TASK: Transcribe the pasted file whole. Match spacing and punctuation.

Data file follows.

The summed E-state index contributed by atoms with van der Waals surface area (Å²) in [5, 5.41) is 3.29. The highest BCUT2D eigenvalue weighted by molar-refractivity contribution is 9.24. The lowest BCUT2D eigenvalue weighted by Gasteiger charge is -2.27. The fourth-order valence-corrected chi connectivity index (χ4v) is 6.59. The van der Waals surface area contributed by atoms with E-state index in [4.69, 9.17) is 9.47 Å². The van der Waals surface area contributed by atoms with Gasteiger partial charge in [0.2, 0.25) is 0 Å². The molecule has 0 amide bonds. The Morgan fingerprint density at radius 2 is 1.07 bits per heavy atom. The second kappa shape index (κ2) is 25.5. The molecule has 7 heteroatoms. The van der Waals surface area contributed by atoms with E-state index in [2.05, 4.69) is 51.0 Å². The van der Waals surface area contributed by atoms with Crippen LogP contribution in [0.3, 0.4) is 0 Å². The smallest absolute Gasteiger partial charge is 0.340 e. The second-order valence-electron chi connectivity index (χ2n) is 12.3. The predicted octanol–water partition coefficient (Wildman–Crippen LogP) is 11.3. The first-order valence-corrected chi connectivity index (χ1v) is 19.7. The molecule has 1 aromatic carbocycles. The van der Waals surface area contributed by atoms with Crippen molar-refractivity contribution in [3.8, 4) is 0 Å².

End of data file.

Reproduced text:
The summed E-state index contributed by atoms with van der Waals surface area (Å²) in [5, 5.41) is 3.29. The highest BCUT2D eigenvalue weighted by molar-refractivity contribution is 9.24. The lowest BCUT2D eigenvalue weighted by Gasteiger charge is -2.27. The fourth-order valence-corrected chi connectivity index (χ4v) is 6.59. The van der Waals surface area contributed by atoms with E-state index in [4.69, 9.17) is 9.47 Å². The van der Waals surface area contributed by atoms with Gasteiger partial charge in [0.2, 0.25) is 0 Å². The molecule has 0 amide bonds. The Morgan fingerprint density at radius 2 is 1.07 bits per heavy atom. The second kappa shape index (κ2) is 25.5. The molecule has 7 heteroatoms. The van der Waals surface area contributed by atoms with E-state index in [2.05, 4.69) is 51.0 Å². The van der Waals surface area contributed by atoms with Crippen LogP contribution in [0.3, 0.4) is 0 Å². The smallest absolute Gasteiger partial charge is 0.340 e. The second-order valence-electron chi connectivity index (χ2n) is 12.3. The predicted octanol–water partition coefficient (Wildman–Crippen LogP) is 11.3. The first-order valence-corrected chi connectivity index (χ1v) is 19.7. The molecule has 1 aromatic carbocycles. The van der Waals surface area contributed by atoms with Crippen molar-refractivity contribution in [3.8, 4) is 0 Å².